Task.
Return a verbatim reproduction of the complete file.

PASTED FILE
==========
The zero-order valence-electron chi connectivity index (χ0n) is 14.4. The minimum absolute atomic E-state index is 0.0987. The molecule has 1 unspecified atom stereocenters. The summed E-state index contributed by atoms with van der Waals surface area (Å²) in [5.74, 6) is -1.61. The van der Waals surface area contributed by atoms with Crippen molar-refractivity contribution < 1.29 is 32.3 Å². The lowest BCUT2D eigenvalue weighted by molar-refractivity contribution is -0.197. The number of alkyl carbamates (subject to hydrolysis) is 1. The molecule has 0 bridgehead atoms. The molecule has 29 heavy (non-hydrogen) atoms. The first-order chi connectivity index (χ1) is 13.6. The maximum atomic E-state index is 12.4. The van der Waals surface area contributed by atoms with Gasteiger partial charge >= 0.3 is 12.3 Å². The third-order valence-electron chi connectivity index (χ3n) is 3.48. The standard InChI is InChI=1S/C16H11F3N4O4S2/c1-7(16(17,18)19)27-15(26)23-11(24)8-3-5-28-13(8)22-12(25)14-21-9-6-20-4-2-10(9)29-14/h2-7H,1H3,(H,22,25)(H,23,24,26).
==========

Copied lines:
The zero-order valence-electron chi connectivity index (χ0n) is 14.4. The minimum absolute atomic E-state index is 0.0987. The molecule has 1 unspecified atom stereocenters. The summed E-state index contributed by atoms with van der Waals surface area (Å²) in [5.74, 6) is -1.61. The van der Waals surface area contributed by atoms with Crippen molar-refractivity contribution < 1.29 is 32.3 Å². The lowest BCUT2D eigenvalue weighted by molar-refractivity contribution is -0.197. The number of alkyl carbamates (subject to hydrolysis) is 1. The molecule has 0 bridgehead atoms. The molecule has 29 heavy (non-hydrogen) atoms. The first-order chi connectivity index (χ1) is 13.6. The maximum atomic E-state index is 12.4. The van der Waals surface area contributed by atoms with Gasteiger partial charge >= 0.3 is 12.3 Å². The third-order valence-electron chi connectivity index (χ3n) is 3.48. The standard InChI is InChI=1S/C16H11F3N4O4S2/c1-7(16(17,18)19)27-15(26)23-11(24)8-3-5-28-13(8)22-12(25)14-21-9-6-20-4-2-10(9)29-14/h2-7H,1H3,(H,22,25)(H,23,24,26).